A further embodiment is a system and method for communicating service change events in a cluster framework environment. A plurality of service change events for communication between a plurality of nodes are defined and include an UP service change event, a DOWN service change event, a COMING UP service change event, and a GOING DOWN service change event. The event is published to subscribing clients and the middleware layer.
Table 2 describes the effects of service outages on a TCP/IP-based client in an environment including cooperative resource groups and out-of-band service change notifications in accordance with the present invention. In the first case, an outage with sockets closed due to software failure or node shutdown, the client receives an error, plus an out-of-band event (service change notification) for a conversation or blocked I/O, and recovers. In the second case, an outage with sockets left open, the client receives either an error or an out-of-band event, thereby enabling the client to immediately recover. This arrangement eliminates TCP/IP timeout errors for active connections with active conversations.
both error and
both error and
failure or node
error due to
logical IP address
Operationally, the remote client 18 is interconnected to the servers 11 a–d via an internetwork 16, such as the Internet. Servers 11 a–d and client 13 are interconnected via intranetworks 15 a, 15 b. Both intranetworks 15 a and 15 b are respectively interconnected to the internetwork 16 through gateways 17 a–b. Other network topologies and configurations, including various combinations of intranetworks and internetworks are feasible, as would be recognized by one skilled in the art.
The cluster framework 14 appears as a single node to individual clients, which subscribe to the services published by each cluster. The client sessions receive notification of any changes in the services provided and transfer to alternate nodes as necessary, as further described below beginning with reference to
Within each cluster framework 14, each of the database servers 11 incorporate high availability components, such as described in J. Gray et al., “Transaction Processing: Concepts and Techniques,” pp. 128–38, M. Kaufmann Pubs., San Francisco, Calif. (1993), the disclosure of which is incorporated by reference in its entirety for all purposes. Failover processing is initiated upon the detection of the termination of a database instance, such as described in U.S. patent application, Ser. No. 10/087,494, entitled “System And Method For Detecting Termination Of an Application Instance Using Locks,” filed Feb. 28, 2002, pending, the disclosure of which is incorporated by reference in its entirety for all purposes. Likewise, upon a planned shutdown, an application will switch over to another instance of the database supporting the service. Other situations in which failover processing is required are possible, as would be recognized by one skilled in the art.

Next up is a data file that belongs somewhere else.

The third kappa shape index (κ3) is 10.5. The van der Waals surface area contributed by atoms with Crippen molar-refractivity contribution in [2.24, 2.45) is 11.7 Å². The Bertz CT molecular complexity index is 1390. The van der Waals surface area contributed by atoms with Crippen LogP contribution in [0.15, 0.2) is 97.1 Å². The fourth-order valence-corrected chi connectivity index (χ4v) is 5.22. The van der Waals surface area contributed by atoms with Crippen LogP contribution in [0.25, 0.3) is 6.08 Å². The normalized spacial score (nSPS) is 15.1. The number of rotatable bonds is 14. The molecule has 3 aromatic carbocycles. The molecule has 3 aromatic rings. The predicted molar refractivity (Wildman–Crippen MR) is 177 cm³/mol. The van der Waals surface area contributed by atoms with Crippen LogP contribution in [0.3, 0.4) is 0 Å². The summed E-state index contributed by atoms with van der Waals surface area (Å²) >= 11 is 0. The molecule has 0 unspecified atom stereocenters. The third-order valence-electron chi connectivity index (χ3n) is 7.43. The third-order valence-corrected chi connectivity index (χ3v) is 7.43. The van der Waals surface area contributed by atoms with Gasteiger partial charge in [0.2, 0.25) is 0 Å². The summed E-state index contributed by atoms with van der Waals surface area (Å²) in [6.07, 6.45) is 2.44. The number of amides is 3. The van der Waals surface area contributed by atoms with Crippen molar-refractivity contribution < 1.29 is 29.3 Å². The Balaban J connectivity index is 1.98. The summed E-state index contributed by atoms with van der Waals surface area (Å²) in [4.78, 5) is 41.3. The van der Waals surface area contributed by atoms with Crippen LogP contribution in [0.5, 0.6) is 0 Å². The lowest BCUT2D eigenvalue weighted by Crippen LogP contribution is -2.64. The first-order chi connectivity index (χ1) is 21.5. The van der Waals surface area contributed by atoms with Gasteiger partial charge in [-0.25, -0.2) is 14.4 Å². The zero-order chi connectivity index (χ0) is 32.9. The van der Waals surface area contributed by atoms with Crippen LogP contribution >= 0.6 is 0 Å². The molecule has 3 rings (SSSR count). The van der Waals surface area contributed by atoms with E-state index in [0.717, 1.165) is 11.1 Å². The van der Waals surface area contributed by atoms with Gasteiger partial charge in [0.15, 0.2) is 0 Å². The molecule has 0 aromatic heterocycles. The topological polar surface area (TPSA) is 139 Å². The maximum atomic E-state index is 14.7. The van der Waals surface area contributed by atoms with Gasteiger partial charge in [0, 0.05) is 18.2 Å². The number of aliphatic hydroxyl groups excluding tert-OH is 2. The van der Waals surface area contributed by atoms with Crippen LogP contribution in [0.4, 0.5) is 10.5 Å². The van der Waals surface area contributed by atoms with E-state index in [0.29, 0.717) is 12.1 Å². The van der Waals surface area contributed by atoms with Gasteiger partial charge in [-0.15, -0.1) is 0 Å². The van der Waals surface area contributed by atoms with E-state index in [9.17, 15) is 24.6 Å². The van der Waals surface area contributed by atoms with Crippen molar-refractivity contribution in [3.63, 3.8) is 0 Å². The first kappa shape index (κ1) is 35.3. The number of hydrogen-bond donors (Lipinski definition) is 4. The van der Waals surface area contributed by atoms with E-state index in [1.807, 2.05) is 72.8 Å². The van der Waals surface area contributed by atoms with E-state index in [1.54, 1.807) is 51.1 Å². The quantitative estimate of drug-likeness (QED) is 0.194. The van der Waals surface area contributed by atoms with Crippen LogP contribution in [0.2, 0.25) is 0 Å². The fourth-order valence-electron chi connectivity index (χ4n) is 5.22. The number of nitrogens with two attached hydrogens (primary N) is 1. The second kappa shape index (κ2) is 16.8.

The response times provided by the substitute database servers 12 in the standby node may be longer than prior to failover or switchover until the ramp-up period for populating the database instance caches has run, although the ramp-up period can be substantially minimized by pre-connecting to the standby node and warming the database instance caches beforehand, such as described in U.S. patent application, Ser. No. 10/086,842 entitled “System And Method For Pre-Compiling A Source Cursor Into A Target Library Cache,” filed Feb. 28, 2002, pending, the disclosure of which is incorporated by reference in its entirety for all purposes.
The individual computer systems, including database servers 11, clients 13, and remote clients 18, are general purpose, programmed digital computing devices consisting of a central processing unit (CPU), random access memory (RAM), non-volatile secondary storage, such as a hard drive or CD-ROM drive, network interfaces, and peripheral devices, including user-interfacing means, such as a keyboard and display. Program code, including software programs, and data are loaded into the RAM for execution and processing by the CPU and results are generated for display, output, transmittal, or storage.
The monitors 34 detect the failure of the database instance 35 or the loss of access to a resource 33, plus “hang” situations. The resources 33 include a cluster service 37 and a shared database 38, as well as physical hardware devices, such as disk drives and network cards, and logical items, such as volume groups, TCP/IP addresses, applications, and database instances.
Within each cluster framework 14 (shown in
As shown below in Table 3, each service notification includes seven parameters naming the application service that is changed, and describing the role of the service, node name, new status and date and time stamp of the change.